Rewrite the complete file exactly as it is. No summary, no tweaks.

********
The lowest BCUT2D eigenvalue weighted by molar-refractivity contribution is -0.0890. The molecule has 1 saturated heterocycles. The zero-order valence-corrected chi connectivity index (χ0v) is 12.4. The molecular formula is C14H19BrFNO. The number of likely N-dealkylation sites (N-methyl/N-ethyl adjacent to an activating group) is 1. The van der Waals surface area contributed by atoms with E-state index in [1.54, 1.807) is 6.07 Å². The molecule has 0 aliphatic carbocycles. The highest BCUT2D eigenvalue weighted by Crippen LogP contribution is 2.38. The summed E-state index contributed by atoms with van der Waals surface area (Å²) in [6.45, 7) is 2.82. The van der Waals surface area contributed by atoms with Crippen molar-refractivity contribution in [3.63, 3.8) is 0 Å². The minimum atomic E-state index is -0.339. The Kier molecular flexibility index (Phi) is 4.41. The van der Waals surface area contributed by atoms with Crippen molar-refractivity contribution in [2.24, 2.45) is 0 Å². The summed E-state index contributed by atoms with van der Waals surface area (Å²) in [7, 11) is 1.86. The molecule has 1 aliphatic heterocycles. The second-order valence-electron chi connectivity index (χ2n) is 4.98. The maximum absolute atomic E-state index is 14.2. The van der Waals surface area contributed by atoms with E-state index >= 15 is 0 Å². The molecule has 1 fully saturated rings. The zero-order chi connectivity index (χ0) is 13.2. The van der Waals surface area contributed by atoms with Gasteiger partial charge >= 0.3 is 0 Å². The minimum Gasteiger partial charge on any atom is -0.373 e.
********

The lowest BCUT2D eigenvalue weighted by molar-refractivity contribution is -0.0890. The molecule has 1 saturated heterocycles. The zero-order valence-corrected chi connectivity index (χ0v) is 12.4. The molecular formula is C14H19BrFNO. The number of likely N-dealkylation sites (N-methyl/N-ethyl adjacent to an activating group) is 1. The van der Waals surface area contributed by atoms with E-state index in [1.54, 1.807) is 6.07 Å². The molecule has 0 aliphatic carbocycles. The highest BCUT2D eigenvalue weighted by Crippen LogP contribution is 2.38. The summed E-state index contributed by atoms with van der Waals surface area (Å²) in [6.45, 7) is 2.82. The van der Waals surface area contributed by atoms with Crippen molar-refractivity contribution in [3.63, 3.8) is 0 Å². The minimum atomic E-state index is -0.339. The Kier molecular flexibility index (Phi) is 4.41. The van der Waals surface area contributed by atoms with Crippen molar-refractivity contribution in [2.24, 2.45) is 0 Å². The summed E-state index contributed by atoms with van der Waals surface area (Å²) in [7, 11) is 1.86. The molecule has 1 aliphatic heterocycles. The second-order valence-electron chi connectivity index (χ2n) is 4.98. The maximum absolute atomic E-state index is 14.2. The van der Waals surface area contributed by atoms with E-state index >= 15 is 0 Å². The molecule has 1 fully saturated rings. The zero-order chi connectivity index (χ0) is 13.2. The van der Waals surface area contributed by atoms with Gasteiger partial charge >= 0.3 is 0 Å². The minimum Gasteiger partial charge on any atom is -0.373 e.